Photographer’s Eye

We have known Bob Dash for a decade, both as a neighbor and friend. He’s a member of the Wise Acres community across the road, a dedicated teacher, and a photographer with a telling eye. He’s also imbued with that wonderful quality, patience, which all the best shooters possess.  

A while back, we suggested that Bob and his camera spend some time looking at Persephone Farm. The results, we think, are often stunning and we’d like to share them with you. You can see even more of Bob’s work, and more of his farm photography, on his website, http://www.robertdashphotography.com/

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Back in March when I was first asked to photograph Persephone Farm for The Season, I was intrigued by the assignment. Living across from this property for two decades, I’ve witnessed a tremendous influx of energy and productivity since Persephone began. Although I’ve spent dozens of hours there over the years, I wasn’t prepared for the richness and depth that I’ve found.

Wandering around with my camera at all hours of the day has given me the excuse to pause and find the story within the story. The place teems with intensity; all the cycles of birth and death are played out by untold numbers of life forms, from the two-legged to the hundred-legged and everyone in between. Enter the gate or the greenhouse door into an inspired land where life hops, twists, digs, culls, climbs, flies, laughs, and above all, becomes its best.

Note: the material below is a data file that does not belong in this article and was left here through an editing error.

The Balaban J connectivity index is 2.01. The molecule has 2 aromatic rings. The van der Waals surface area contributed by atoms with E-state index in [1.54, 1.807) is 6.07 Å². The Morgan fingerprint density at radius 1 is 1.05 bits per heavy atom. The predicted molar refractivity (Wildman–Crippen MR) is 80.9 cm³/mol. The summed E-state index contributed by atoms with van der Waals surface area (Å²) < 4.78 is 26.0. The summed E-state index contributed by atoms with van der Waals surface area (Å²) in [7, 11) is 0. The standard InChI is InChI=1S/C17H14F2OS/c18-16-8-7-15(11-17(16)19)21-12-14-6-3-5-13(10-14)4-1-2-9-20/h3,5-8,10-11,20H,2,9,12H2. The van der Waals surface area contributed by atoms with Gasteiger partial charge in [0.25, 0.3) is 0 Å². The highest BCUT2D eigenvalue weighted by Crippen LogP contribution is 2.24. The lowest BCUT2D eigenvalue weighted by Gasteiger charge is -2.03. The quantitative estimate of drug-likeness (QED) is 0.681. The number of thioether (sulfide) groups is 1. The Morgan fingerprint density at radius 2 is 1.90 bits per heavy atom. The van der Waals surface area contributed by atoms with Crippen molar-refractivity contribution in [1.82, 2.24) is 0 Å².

Robert Dash

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Scarecrow and silver chimes: Sometimes drastic action is called for to prevent crop loss. Hanging this dead crow in the lower field did keep some of the crows away. I was drawn to the contrast of old silver chimes next to this ominous talisman.

 

 

 

Here’s some detail of the same crow wing two months after the previous shot.

 

 

 

Steamy compost—Louisa’s potent brew. So much effort to create abundant produce goes on behind the scenes. The complex art of soil enrichment with compost is one key to that success. When I taste a delicious strawberry or carrot from Persephone I generally don’t think about steaming straw and rotten plant matter—but here it is.

 

 

 

Kale goes out in flames. I love the “spring colors” of brassica leaves as they decay. Chlorophyll fades first, just like with maple leaves, and a host of brilliant pigments are revealed.

 

 

 

Sometimes the smallest life forms make the greatest contributions– the surface of this compost puddle is covered with springtails, minute hopping insects who are masters at speeding up plant decay.

 

 

 

Persephone never misses out on the chance to create yet another vegetable bed.

 

 

 

Mounds of lavender are remarkably spherical; I couldn’t resist blurring the rim to accentuate the effect.

 

 

 

Joel’s halo just proves what we all know:  that the farm interns are all angels.

 

 

 

Here’s newly-peeled garlic on the way to the drying racks.

 

 

 

During community gatherings at Persephone, it’s hard to find anyone who isn’t smiling.

 

 

 

Rebecca and her lavender gifts–little did I know that this one was for me.

 

 

 

Veiled peppers.

 

 

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